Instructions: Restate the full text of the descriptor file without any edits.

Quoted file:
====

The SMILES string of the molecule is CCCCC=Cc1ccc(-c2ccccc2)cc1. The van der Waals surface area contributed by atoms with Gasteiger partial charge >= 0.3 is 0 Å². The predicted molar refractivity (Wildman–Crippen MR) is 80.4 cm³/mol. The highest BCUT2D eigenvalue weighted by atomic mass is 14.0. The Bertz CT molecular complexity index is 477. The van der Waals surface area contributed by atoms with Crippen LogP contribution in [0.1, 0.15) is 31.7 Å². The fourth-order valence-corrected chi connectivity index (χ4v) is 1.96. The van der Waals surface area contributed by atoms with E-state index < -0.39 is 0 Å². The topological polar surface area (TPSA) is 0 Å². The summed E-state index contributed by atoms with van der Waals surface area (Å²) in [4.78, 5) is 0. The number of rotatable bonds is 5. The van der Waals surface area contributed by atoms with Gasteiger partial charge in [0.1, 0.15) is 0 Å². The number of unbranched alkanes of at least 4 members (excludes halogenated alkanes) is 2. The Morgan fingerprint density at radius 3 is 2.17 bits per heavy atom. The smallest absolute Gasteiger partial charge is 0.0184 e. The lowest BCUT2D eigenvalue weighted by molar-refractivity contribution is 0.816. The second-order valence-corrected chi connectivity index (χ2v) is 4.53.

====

The SMILES string of the molecule is CCCCC=Cc1ccc(-c2ccccc2)cc1. The van der Waals surface area contributed by atoms with Gasteiger partial charge >= 0.3 is 0 Å². The predicted molar refractivity (Wildman–Crippen MR) is 80.4 cm³/mol. The highest BCUT2D eigenvalue weighted by atomic mass is 14.0. The Bertz CT molecular complexity index is 477. The van der Waals surface area contributed by atoms with Crippen LogP contribution in [0.1, 0.15) is 31.7 Å². The fourth-order valence-corrected chi connectivity index (χ4v) is 1.96. The van der Waals surface area contributed by atoms with E-state index < -0.39 is 0 Å². The topological polar surface area (TPSA) is 0 Å². The summed E-state index contributed by atoms with van der Waals surface area (Å²) in [4.78, 5) is 0. The number of rotatable bonds is 5. The van der Waals surface area contributed by atoms with Gasteiger partial charge in [0.1, 0.15) is 0 Å². The number of unbranched alkanes of at least 4 members (excludes halogenated alkanes) is 2. The Morgan fingerprint density at radius 3 is 2.17 bits per heavy atom. The smallest absolute Gasteiger partial charge is 0.0184 e. The lowest BCUT2D eigenvalue weighted by molar-refractivity contribution is 0.816. The second-order valence-corrected chi connectivity index (χ2v) is 4.53.